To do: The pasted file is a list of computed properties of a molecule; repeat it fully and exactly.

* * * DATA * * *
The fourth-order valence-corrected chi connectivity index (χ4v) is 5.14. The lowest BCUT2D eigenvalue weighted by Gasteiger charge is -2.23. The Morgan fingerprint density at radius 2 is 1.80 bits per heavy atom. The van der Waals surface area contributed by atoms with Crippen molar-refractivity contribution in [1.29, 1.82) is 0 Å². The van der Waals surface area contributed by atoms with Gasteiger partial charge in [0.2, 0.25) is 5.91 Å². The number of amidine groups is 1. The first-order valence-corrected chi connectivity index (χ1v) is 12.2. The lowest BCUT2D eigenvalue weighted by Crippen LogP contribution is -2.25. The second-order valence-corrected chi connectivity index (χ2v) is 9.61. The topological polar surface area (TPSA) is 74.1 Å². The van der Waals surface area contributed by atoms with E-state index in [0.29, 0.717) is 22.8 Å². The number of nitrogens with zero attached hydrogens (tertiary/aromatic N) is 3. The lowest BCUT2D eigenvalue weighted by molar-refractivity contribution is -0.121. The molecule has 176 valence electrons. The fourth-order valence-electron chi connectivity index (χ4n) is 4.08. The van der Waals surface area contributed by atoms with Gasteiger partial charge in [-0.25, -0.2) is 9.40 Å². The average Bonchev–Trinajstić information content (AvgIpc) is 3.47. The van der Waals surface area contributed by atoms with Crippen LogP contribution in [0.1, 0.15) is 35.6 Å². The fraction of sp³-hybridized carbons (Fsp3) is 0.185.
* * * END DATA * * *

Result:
The fourth-order valence-corrected chi connectivity index (χ4v) is 5.14. The lowest BCUT2D eigenvalue weighted by Gasteiger charge is -2.23. The Morgan fingerprint density at radius 2 is 1.80 bits per heavy atom. The van der Waals surface area contributed by atoms with Crippen molar-refractivity contribution in [1.29, 1.82) is 0 Å². The van der Waals surface area contributed by atoms with Gasteiger partial charge in [0.2, 0.25) is 5.91 Å². The number of amidine groups is 1. The first-order valence-corrected chi connectivity index (χ1v) is 12.2. The lowest BCUT2D eigenvalue weighted by Crippen LogP contribution is -2.25. The second-order valence-corrected chi connectivity index (χ2v) is 9.61. The topological polar surface area (TPSA) is 74.1 Å². The van der Waals surface area contributed by atoms with E-state index in [0.29, 0.717) is 22.8 Å². The number of nitrogens with zero attached hydrogens (tertiary/aromatic N) is 3. The lowest BCUT2D eigenvalue weighted by molar-refractivity contribution is -0.121. The molecule has 176 valence electrons. The fourth-order valence-electron chi connectivity index (χ4n) is 4.08. The van der Waals surface area contributed by atoms with Gasteiger partial charge in [-0.25, -0.2) is 9.40 Å². The average Bonchev–Trinajstić information content (AvgIpc) is 3.47. The van der Waals surface area contributed by atoms with Crippen LogP contribution in [0.1, 0.15) is 35.6 Å². The fraction of sp³-hybridized carbons (Fsp3) is 0.185.